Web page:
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'Large' Chinese Military Presence at Border Hampers Bilateral Ties, Says Indian Foreign Minister

India-China Sikkim border - Sputnik International, 1920, 05.05.2021
India and China have been in a military stand-off for almost a year and it is the deadliest conflict between the two Asian powerhouses since the 1962 border war. New Delhi says that any significant cooperation with Beijing on fighting COVID-19 can only take place once the dispute has been resolved.

India’s foreign minister, Subrahmanyam Jaishankar, said on Wednesday that there can be no meaningful cooperation between China and India until Beijing removes its troops from the Indian border and commits itself to “de-escalating” the Ladakh border dispute.

“The relationship right now is going through a very difficult phase because - in violation of agreements and understanding of many, many years - the Chinese have deployed a very large part of their military on, and close to, the Line of Actual Control, without any explanation,” Jaishankar said during a discussion organised by London-based publication company India Inc.

The Indian foreign minister is in the United Kingdom for the G7 Foreign Ministers’ Meeting.

“We have been very clear with the Chinese that peace and tranquility in the border areas is absolutely essential for the development of our relations,” said Jaishankar, when asked to comment on the present state of Indo-Chinese relations as well as cooperation between the two Asian powerhouses in tackling COVID-19.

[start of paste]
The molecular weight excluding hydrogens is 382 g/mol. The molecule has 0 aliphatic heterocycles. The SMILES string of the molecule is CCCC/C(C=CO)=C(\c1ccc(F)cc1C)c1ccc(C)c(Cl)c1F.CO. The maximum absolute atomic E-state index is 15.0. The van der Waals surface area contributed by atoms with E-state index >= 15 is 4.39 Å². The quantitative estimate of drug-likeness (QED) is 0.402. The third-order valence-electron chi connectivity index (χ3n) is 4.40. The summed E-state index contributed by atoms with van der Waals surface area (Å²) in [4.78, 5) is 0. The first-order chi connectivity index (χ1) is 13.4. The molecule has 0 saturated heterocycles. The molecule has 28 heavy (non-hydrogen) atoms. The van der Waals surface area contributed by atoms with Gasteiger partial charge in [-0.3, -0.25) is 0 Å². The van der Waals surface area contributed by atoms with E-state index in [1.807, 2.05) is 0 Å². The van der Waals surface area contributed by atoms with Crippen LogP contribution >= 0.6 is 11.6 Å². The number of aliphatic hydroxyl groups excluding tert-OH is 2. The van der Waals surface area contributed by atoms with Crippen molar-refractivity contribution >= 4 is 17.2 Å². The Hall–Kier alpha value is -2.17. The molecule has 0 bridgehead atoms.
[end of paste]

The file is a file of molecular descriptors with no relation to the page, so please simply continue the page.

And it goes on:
“One can’t have friction, coercion, intimidation and bloodshed on the border and then expect to have a good relationship in other fields. It is not realistic,” the Indian foreign minister added.

“And that's a position which we have consistently held in our discussions with the Chinese,” he pointed out.

Jaishankar revealed that all he had asked of his Chinese counterpart Wang Yi during a telephone call on 30 April was that Beijing might “facilitate” commercial medical supplies to India as the South Asian nation battled the devastating second wave of coronavirus.

“The last conversation [with Chinese foreign minister Wang Yi] was focused on COVID-19. Our discussion was that COVID was something bigger and in mutual interest, and that we need to work together,” said the Indian minister.

“And I said that the best way China could help us is by facilitating commercial medical supplies from China. Many of our companies are experiencing logistical difficulties in sourcing materials from China. I asked him to take a look into it,” stated Jaishankar.

The Indian foreign minister noted that “things did move” after his conversation with Wang as several Indian airlines with medical supplies aboard were immediately allowed to travel by the Chinese authorities.

During the discussion with India Inc., Jaishankar noted that the troop disengagement process at the Ladakh border had begun but it would be some time before de-escalation could take place.

Jaishankar's remarks come amid several offers for help extended by China to India other than that between the two foreign ministers.

Chinese President Xi Jinping also wrote to Indian Prime Minister Narendra Modi last week, expressing solidarity and support for New Delhi’s COVID-19 response.

“The Chinese side notes that the epidemic situation in India is severe and there is a temporary shortage of epidemic prevention and medical supplies. We are ready to provide necessary support and assistance to India so that they can control the epidemic,” Chinese Foreign Ministry spokesman Wang Wenbin said last month.

However, as stated by Jaishankar, tensions over the unresolved border dispute, which began in May last year, continues to overshadow their relations.

There have been 11 rounds of talks at military commander level between the two countries since last May, and these have led to troop withdrawals from Pangong Tso and the Kailash Ranges, a process that began in February 2021.

The troop disengagement process reportedly ground to a halt after Beijing refused to withdraw its troops from three other disputed areas — Gogra Post, Hot Springs and Depsang Plains — at the 11th round of military-commander meetings on 9 April.

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